Seth Burkett from Careers in Football was delighted to spend some time with Alison Bender to discuss her career to date and get some top tips for people wanted to pursue a career in football media.
I always encourage people to step out of their comfort zone. I’ve never been more out of my own comfort zone than when I gave up everything I had in England and packed my entire life into a suitcase with a one-way ticket to Spain. My destination was Madrid, where I’d be setting up the first ever English-language version of Real Madrid TV – even though I spoke no Spanish. There was uncertainty everywhere I looked: I was 27 years old, leading a team of six people, and yet I didn’t even know how long the job would last.
It turned out to be the best decision I’ve ever made.
I’d always wanted to work in television. Rather than study journalism, however, my school convinced me to choose a psychology degree at university. It was a nice all-round subject, they reasoned, which gave me something to fall back on in case I changed my mind.
As soon as I finished my psychology degree I set about applying for jobs in television. Hundreds of them. The rejections came thick and fast, but eventually someone took a chance on me. The salary was low, but news channel CNBC offered me a role as a broadcast assistant.
I worked on everything: news, politics, business and sport. Football was just a very small element of the overall job. At times it was frustrating. I felt that people at the company were progressing quicker than me. But looking back the experience was invaluable. I was surrounded by so many smart people and really learnt the ropes.
The majority of my work at CNBC – writing, editing, producing – was done behind the camera. I was itching to get in front of the camera, so when the Real Madrid opportunity came up I decided to apply. They were looking for an executive producer who could also present, and fortunately I’d had a little presenting experience.
Before flying out to Spain I wasn’t a massive football fan. Yet working at Real Madrid TV made me fall in love with the beautiful game.
As soon as I found football, I knew it was what I wanted to do forever.
Every day there were different shows: news, lifestyle, training ground reports, matchdays, Champions League. It was a comprehensive education and given that this was around the Galactico era of Beckham, Carlos, Ronaldo, Zidane and Guti, it was a wonderful place to be.
I could have stayed at Real Madrid TV for years. Instead, I fell into a new role by chance. It was on the evening that Real Madrid played Arsenal in the Champions League. I did my piece to camera and noticed that someone was watching me. When the camera cut, the man approached me.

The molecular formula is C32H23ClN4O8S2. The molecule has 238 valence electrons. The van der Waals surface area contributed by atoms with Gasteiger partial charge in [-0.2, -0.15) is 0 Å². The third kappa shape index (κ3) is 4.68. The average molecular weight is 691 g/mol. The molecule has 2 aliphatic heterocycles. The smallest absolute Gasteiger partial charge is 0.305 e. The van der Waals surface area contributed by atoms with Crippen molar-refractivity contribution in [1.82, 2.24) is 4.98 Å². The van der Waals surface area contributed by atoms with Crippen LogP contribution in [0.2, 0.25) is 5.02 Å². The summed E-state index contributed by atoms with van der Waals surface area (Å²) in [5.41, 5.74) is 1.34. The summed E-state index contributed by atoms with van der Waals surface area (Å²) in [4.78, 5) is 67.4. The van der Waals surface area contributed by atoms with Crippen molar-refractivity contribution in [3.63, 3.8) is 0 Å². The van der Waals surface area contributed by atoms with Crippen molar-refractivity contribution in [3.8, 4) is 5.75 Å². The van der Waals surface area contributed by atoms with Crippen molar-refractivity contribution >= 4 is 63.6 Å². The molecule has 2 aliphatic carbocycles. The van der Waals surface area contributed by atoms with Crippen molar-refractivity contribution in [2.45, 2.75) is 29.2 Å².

“That was impressive. You know a lot about Spanish football,” he said.
“Well, I work in La Liga,” I replied.
“I think you’d be good for Sky Sports. We could do with someone with your expertise.”
Within days, the man had set up a meeting at Sky Sports News. At the time they held the La Liga rights and were keen to expand their coverage. A job offer soon followed, working on Sky Sports News alongside a simultaneous role with Chelsea TV. It was too good to turn down.
Alison's Career Stats
World Cups covered: 5
Years on TV: 20
Football Tournaments: 10
Continents worked in: 6
I’ve gone on to work for many different companies, both as a permanent member of staff and in a freelance capacity. At each company I’ve picked up something new. For example, at ESPN they asked me to go out and film lots of off-the-cuff segments on Go Pros and phones. That taught me to present in a different style. People act differently when there isn’t a massive camera crew around and you can get great content. When it came to joining Tik Tok, such experience meant I felt perfectly comfortable talking into my phone.
Everyone with a phone can be a reporter, so get yourself out there!
Those freelance periods were important because journalism can be an unstable industry. Widening your contacts helps secure work. I’ve also thought it important to have other interests which you can pivot toward. My Tik Tok following [157k at the time of writing], for example, has led me to explore different avenues. Lots of followers asked for advice about getting into the industry, so I decided to write a free book with my top tips. That’s available to anyone who visits my website. Because people seemed to like that, I’m now writing my own book which is part autobiography, part self-help.
Ultimately, television is a contact and network industry. Every single person you meet is important. Just because they don’t have an important role when you meet them, that doesn’t mean they won’t in the future. I experienced that during my time at Chelsea TV. Nobody wanted to cover the reserves. However, I’ve always found that no job is too small.
In fact, the tiny jobs end up helping you. Some people don’t want to do them because they see them like hard work. I’ve always felt that opportunity is disguised as hard work. Take a non-league match report, for example. Writing that allows you to become better and gives you experience for when a bigger job comes along.
That’s why I took the work with the reserves. I spent a lot of time with the management team, which at the time was led by a guy called Brendan Rodgers. Alongside him were Steve Holland and Paul Clement. They all gave me their numbers, messaged me their team news, and we built good relationships. Fast forward a decade and all three are now at the forefront of football. At the FA Cup final, Brendan came over and gave me an interview just because of those hard yards back with Chelsea reserves.
That’s why treating everyone with respect helps you to get on in the industry. You never know where they may end up.
Find out more about Alison’s work and read her free eBook at alisonbender.com